This Article is authored by Kashyap Tripathi, pursuing B.A. LL.B(Hons) from Dr. D. Y. Patil Law College.
In order to protect the consumers from exploitation and to save them from adulterated and substandard goods and deficient services the Consumer Protection Act came into force on 15th April, 1986 to safeguard consumers’ rights and to guard them from the forged services of shopkeepers and service providers, this Act plays a very important role in it.
As said by John C. Maxwell, ” Change is inevitable” , accordingly some necessary amendments have been consistently made in this Act so as to suit the necessary changes of the society and in the year 2019, some major amendments have been introduced which aims to provide timely and effective administration and settlement of consumer disputes. From covering E-commerce transactions to E-filing of complaints the changes brought about are very consumer friendly giving them more security and ease to resolve disputes arose due to insufficiency on the part of traders/ shopkeepers.
To understand the Consumer Protection Act, which contains 31 sections divided in 4 chapters, we need to understand some basic and important sections which play major role in day – to – day life, guarding the rights of consumers.
Beforehand, we should understand what is actually meant by consumer?
It has been very well enquoted in Sec. 2 (1) of Consumer Protection Act that any person who buys any goods or hails any services for consideration would be considered as a consumer in which it has also been clearly mentioned that if he uses the goods/ services for commercial purposes then he would not be considered as a consumer.
Important sections of Consumer Protection Act –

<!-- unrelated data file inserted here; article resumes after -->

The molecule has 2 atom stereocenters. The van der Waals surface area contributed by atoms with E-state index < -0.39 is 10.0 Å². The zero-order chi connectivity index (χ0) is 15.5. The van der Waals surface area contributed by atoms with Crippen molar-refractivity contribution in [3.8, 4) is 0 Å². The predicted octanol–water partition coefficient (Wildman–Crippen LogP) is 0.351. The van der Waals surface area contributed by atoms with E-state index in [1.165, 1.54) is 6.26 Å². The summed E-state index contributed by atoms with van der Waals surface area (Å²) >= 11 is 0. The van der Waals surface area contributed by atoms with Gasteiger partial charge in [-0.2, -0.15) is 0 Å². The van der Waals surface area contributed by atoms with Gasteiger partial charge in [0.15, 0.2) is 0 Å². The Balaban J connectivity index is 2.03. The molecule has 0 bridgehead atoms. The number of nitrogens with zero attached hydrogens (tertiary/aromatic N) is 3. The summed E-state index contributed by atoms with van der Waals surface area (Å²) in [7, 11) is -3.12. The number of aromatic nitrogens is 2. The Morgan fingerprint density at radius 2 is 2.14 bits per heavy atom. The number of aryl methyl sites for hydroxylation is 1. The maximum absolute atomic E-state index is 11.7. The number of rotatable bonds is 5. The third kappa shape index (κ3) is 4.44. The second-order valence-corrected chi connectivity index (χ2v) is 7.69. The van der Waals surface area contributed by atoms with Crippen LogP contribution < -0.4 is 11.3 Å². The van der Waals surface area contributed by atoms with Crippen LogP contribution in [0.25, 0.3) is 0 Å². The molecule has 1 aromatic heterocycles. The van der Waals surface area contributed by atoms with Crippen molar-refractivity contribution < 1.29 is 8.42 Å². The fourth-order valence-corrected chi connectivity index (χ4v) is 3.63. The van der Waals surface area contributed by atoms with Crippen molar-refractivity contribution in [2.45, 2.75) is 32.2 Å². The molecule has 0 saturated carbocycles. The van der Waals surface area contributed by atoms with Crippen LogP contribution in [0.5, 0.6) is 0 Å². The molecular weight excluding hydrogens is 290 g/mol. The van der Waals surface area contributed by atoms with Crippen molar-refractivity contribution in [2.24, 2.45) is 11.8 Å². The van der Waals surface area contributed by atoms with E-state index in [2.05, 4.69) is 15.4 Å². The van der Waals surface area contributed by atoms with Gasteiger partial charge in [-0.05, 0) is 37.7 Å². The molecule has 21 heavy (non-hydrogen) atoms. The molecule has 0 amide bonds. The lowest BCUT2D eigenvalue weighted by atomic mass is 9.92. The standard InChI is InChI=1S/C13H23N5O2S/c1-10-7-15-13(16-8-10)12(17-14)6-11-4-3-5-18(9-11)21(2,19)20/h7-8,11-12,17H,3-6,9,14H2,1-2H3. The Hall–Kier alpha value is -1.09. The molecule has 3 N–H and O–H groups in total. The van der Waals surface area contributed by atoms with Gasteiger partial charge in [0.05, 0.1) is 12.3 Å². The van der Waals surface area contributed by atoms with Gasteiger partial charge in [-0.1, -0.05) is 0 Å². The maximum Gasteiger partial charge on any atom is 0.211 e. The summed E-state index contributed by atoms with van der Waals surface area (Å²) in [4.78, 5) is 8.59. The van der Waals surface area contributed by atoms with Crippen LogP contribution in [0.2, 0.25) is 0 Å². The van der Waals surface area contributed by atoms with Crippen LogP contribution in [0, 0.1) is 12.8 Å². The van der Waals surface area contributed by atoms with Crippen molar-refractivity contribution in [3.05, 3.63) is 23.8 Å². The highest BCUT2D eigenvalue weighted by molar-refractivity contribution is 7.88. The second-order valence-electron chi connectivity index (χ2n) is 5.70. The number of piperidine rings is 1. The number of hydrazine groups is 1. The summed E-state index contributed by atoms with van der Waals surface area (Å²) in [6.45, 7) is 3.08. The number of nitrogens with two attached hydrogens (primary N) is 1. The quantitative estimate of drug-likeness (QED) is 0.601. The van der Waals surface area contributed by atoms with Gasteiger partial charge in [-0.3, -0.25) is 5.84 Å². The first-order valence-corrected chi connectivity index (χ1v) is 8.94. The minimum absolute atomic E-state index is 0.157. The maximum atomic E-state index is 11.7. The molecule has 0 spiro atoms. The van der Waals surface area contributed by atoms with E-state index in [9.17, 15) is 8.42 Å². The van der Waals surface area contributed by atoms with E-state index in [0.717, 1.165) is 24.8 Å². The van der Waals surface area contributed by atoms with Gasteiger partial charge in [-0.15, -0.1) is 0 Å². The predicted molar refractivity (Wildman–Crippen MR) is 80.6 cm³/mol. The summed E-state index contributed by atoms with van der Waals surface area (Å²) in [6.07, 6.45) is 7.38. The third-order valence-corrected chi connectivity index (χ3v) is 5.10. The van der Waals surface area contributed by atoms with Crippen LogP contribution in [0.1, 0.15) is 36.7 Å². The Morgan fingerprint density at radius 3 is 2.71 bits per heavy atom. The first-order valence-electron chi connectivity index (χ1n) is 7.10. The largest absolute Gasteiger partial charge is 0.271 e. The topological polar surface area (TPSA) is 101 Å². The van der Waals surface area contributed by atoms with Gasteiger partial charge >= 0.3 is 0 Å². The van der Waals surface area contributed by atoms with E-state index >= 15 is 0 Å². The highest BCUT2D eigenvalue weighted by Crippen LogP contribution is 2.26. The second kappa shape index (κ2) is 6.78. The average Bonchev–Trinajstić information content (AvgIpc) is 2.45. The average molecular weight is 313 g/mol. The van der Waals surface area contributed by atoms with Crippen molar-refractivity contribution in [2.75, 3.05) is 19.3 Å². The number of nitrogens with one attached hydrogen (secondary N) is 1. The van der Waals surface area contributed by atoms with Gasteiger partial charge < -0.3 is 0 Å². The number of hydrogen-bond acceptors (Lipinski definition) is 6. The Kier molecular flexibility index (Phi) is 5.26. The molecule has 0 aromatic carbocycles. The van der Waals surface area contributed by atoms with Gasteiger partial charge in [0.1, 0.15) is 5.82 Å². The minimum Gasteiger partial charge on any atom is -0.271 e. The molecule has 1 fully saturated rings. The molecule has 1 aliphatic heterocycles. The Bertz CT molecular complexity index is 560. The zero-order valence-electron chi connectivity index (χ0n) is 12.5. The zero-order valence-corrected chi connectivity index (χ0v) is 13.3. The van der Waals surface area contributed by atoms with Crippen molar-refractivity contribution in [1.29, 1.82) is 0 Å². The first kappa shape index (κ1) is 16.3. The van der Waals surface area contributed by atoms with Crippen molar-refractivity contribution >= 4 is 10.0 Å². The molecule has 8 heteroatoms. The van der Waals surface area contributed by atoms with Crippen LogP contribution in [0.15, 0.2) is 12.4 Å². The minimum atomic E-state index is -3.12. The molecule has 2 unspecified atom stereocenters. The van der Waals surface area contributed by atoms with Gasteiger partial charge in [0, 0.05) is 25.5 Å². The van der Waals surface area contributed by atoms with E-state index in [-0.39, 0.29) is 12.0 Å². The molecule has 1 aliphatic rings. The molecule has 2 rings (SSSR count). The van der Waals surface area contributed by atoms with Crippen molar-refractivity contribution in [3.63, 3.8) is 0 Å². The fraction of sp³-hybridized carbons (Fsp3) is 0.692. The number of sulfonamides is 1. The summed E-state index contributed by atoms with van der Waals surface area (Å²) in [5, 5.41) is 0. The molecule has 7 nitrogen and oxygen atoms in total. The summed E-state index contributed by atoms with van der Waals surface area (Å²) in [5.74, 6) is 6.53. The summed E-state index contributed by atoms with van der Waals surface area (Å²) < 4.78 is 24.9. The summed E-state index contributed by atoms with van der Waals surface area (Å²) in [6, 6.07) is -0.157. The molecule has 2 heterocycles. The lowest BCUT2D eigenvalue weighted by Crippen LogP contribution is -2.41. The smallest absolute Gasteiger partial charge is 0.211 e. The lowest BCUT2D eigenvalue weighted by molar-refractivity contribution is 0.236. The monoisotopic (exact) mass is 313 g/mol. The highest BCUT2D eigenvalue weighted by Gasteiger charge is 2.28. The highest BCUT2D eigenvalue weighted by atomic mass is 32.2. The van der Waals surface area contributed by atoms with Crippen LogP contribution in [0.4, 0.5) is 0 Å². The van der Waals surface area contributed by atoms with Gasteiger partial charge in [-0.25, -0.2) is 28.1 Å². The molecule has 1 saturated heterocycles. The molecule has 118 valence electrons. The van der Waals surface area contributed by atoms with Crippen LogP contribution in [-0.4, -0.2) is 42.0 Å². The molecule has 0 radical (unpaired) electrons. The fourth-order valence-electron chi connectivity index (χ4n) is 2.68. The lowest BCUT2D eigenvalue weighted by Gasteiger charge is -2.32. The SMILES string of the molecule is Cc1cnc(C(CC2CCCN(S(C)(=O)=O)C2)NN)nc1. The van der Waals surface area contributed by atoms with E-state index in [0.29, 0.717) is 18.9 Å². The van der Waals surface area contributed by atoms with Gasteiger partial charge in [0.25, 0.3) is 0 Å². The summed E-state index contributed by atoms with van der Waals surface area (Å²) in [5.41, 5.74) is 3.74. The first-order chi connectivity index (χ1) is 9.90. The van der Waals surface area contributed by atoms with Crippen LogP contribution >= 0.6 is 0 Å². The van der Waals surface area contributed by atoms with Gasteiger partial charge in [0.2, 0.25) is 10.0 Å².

The Consumer Protection Act was basically enacted to safeguard the rights of every consumer which majorly included from Right to Safety to Right to be Informed, from Right to Choose to Right to be Heard and Right to Seek redressal, the Act has provided with various sections for protecting these rights and those are:
- Under Chapter 1 of this Act, various definitions have been encoded from defining the Consumer to define Complainant to define unfair trade of practice which means a trade practice which, for the purpose of promoting the sale, use or supply of any goods or for the provision of any service, adopts any unfair method or unfair or deceptive practice this Chapter basically provides definition of every aspect needed to be easily understood.
Later, the Sections encoded in Chapter 3 play major role in understanding the Consumer Protection Act.
From Sec. 9 to Sec. 27A, basically treated as backbone of this Act, the provisions regarding safeguarding the rights and issues for Consumers have been made.
Section 9 – Section 14 provides for establishment of consumer disputes redressal agencies which says that –
- A Consumer Disputes Redressal Forum to be known as the “District Forum” has to be established by the State Government in each district of the State by notification ; Provided that the State Government may, if it deems fit, establish more than one District Forum in a district;
- A Consumer Disputes Redressal Commission to be known as the “State Commission” to be established by the State Government in the State by notification; and